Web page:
How to identify patients who are less likely to have metachronous neoplasms after a colon cancer: A predictive model

L. Frazzoni, R.M. Zagari, L. Ricciardiello, M. La Marca, V. Smania, F. Bazzoli, L. Fuccio, L. Laterza, F. Fabbian, A. Mussetto, G. Dal Piaz, C. Trovato, S. Paggi, F. Radaelli, S. Piccirelli, P. Cesaro, C. Spada, P. Marone, M. Scagliarini, F. TatangeloA. Repici, C. Hassan

Research output: Contribution to journalArticlepeer-review

Abstract

Background âPatients with prior colon cancer have increased risk of metachronous colorectal neoplasms; therefore, endoscopic surveillance is indicated. Current recommendations are not risk-stratified. We investigated predictive factors for colorectal neoplasms to build a model to spare colonoscopies for low-risk patients. Methods â This was a multicenter, retrospective study including patients who underwent surgery for colon cancer in 2001âŠ-âŠ2008 (derivation cohort) and 2009âŠ-âŠ2013 (validation cohort). A predictive model for neoplasm occurrence at second surveillance colonoscopy was developed and validated. Results â 421 and 203 patients were included in derivation and validation cohort, respectively. At second surveillance colonoscopy, 112 (26.6âŠ%) and 55 (27.1âŠ%) patients had metachronous neoplasms in derivation and validation groups; three cancers were detected in the latter. History of left-sided colon cancer (OR 1.64, 95âŠ%CI 1.02âŠ-âŠ2.64), ≥âŠ1 advanced adenoma at index colonoscopy (OR 1.90, 95âŠ%CI 1.05âŠ-âŠ3.43), and ≥âŠ1 adenoma at first surveillance colonoscopy (OR 2.06, 95âŠ%CI 1.29âŠ-âŠ3.27) were independently predictive of metachronous colorectal neoplasms at second surveillance colonoscopy. For patients without such risk factors, diagnostic accuracy parameters were: 89.3âŠ% (95âŠ%CI 82.0âŠ%-94.3âŠ%) and 78.2âŠ% (95âŠ%CI 65.0âŠ%-88.2âŠ%) sensitivity, and 28.5âŠ% (95âŠ%CI 23.5âŠ%-33.9âŠ%) and 33.8âŠ% (95âŠ%CI 26.2âŠ%-42.0âŠ%) specificity in derivation and validation group, respectively. No cancer would be missed. Conclusions â Patients with prior left-sided colon cancer or ≥âŠ1 advanced adenoma at index colonoscopy or ≥âŠ1 adenoma at first surveillance colonoscopy had a significantly higher risk of neoplasms at second surveillance colonoscopy; patients without such factors had much lower risk and could safely skip the second surveillance colonoscopy. A prospective, multicenter validation study is needed. © 2020 Royal Society of Chemistry. All rights reserved.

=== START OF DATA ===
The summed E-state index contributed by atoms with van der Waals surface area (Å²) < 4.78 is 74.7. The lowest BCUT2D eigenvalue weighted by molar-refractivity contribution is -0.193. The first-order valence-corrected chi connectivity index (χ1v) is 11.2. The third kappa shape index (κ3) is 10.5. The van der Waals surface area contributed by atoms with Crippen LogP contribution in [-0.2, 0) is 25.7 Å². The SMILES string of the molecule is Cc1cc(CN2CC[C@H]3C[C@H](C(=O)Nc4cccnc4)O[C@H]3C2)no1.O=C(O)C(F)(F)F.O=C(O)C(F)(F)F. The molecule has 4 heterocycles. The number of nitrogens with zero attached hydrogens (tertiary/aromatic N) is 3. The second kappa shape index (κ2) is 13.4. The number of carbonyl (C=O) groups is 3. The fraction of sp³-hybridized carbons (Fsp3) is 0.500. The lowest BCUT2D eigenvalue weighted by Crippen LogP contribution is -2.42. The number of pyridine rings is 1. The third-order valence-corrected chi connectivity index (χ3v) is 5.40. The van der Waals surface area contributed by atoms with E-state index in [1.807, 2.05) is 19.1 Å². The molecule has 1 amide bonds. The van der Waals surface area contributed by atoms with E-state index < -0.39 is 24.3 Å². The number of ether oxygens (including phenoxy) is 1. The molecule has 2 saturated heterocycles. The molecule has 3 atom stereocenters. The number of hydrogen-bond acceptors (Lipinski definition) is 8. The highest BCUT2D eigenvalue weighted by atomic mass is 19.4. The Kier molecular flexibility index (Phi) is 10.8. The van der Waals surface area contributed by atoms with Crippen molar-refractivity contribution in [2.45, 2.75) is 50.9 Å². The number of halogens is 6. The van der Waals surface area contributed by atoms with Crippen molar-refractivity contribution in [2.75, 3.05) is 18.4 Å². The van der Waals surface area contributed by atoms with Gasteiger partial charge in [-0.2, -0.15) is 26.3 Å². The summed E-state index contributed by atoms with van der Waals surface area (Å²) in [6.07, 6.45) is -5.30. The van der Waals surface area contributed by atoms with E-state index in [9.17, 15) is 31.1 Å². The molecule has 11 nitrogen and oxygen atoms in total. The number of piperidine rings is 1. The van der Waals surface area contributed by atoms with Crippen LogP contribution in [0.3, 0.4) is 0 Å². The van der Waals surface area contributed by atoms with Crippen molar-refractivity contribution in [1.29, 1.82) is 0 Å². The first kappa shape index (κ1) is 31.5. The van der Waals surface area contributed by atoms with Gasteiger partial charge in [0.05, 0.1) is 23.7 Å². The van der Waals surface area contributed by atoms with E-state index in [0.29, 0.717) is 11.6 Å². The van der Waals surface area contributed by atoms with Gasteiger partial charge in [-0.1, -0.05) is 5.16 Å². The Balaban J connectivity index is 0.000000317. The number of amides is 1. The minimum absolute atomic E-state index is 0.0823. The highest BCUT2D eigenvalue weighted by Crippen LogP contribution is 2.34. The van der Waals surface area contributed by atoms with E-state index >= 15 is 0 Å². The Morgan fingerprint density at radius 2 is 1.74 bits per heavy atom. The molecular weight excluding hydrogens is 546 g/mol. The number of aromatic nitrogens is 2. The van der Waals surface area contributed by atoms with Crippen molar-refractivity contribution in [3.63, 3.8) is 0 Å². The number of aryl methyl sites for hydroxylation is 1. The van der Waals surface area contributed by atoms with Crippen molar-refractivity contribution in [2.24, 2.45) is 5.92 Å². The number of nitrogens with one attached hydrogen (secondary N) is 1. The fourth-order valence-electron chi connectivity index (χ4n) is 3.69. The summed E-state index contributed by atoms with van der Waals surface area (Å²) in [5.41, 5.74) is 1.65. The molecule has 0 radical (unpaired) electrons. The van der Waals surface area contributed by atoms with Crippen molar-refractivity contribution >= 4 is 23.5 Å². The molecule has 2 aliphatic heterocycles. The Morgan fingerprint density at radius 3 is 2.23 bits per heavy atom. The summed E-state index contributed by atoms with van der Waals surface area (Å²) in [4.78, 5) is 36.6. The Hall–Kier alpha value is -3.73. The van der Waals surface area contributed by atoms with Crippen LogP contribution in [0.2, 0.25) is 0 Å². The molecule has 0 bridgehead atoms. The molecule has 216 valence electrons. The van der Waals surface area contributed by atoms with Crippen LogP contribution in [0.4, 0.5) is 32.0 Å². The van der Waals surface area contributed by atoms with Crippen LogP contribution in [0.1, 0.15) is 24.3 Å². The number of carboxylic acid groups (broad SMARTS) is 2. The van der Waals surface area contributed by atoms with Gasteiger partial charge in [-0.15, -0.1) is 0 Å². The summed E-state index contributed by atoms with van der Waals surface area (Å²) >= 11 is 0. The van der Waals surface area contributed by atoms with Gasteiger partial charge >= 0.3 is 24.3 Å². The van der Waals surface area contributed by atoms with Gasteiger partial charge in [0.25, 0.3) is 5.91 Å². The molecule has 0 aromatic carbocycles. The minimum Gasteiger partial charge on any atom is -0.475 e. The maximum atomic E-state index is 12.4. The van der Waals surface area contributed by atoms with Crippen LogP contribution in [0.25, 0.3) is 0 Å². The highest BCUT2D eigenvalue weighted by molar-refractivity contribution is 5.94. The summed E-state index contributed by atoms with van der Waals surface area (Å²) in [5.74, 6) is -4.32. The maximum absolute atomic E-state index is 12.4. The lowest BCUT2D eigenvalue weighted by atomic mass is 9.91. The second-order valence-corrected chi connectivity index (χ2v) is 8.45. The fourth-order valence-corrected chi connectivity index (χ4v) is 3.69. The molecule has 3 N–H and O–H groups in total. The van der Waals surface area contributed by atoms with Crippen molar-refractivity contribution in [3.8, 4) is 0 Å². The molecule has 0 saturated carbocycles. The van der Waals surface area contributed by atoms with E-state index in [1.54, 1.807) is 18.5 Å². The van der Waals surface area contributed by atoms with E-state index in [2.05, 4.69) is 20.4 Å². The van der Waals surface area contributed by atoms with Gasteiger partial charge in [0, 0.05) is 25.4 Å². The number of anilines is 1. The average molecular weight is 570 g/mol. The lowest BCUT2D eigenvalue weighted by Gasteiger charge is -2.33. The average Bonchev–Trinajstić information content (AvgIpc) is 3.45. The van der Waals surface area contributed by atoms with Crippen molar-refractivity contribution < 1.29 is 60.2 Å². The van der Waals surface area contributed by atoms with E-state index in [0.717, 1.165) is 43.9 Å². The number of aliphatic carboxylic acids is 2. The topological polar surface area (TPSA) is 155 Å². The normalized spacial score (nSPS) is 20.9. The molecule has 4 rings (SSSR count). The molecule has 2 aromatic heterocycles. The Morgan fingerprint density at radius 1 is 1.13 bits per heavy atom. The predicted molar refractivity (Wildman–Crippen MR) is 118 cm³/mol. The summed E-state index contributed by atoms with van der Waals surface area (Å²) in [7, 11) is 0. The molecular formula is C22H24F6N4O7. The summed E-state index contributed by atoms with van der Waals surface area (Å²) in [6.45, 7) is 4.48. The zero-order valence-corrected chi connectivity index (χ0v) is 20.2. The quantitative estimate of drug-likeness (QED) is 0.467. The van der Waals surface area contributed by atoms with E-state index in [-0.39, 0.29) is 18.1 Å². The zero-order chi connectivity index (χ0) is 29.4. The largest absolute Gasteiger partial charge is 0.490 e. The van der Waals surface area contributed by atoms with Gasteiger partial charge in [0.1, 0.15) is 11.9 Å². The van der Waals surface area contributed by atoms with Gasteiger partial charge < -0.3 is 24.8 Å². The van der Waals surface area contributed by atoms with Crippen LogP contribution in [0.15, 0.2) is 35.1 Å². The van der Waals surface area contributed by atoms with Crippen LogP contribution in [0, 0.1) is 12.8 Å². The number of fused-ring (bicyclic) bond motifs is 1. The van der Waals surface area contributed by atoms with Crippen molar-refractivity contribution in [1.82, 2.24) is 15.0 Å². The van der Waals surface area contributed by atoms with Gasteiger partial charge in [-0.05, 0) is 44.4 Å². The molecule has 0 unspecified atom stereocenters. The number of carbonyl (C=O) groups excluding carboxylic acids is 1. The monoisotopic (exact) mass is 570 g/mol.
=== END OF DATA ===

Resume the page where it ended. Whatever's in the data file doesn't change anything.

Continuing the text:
Original languageEnglish
Pages (from-to)220-226
Number of pages7
JournalEndoscopy
Volume52
Issue number3
DOIs
Publication statusPublished - 2020

Keywords

  • adenoma
  • adult
  • Article
  • cancer diagnosis
  • cancer epidemiology
  • cancer recurrence
  • cancer risk
  • cancer staging
  • cohort analysis
  • colon carcinoma
  • colon tumor
  • colonoscopy
  • diagnostic accuracy
  • female
  • human
  • low risk patient
  • major clinical study
  • male
  • metachronous neoplasm
  • middle aged
  • multicenter study
  • patient identification
  • predictive value
  • priority journal
  • recurrent disease
  • retrospective study
  • risk factor
  • sensitivity and specificity
  • splenic flexure

Fingerprint Dive into the research topics of 'How to identify patients who are less likely to have metachronous neoplasms after a colon cancer: A predictive model'. Together they form a unique fingerprint.

Cite this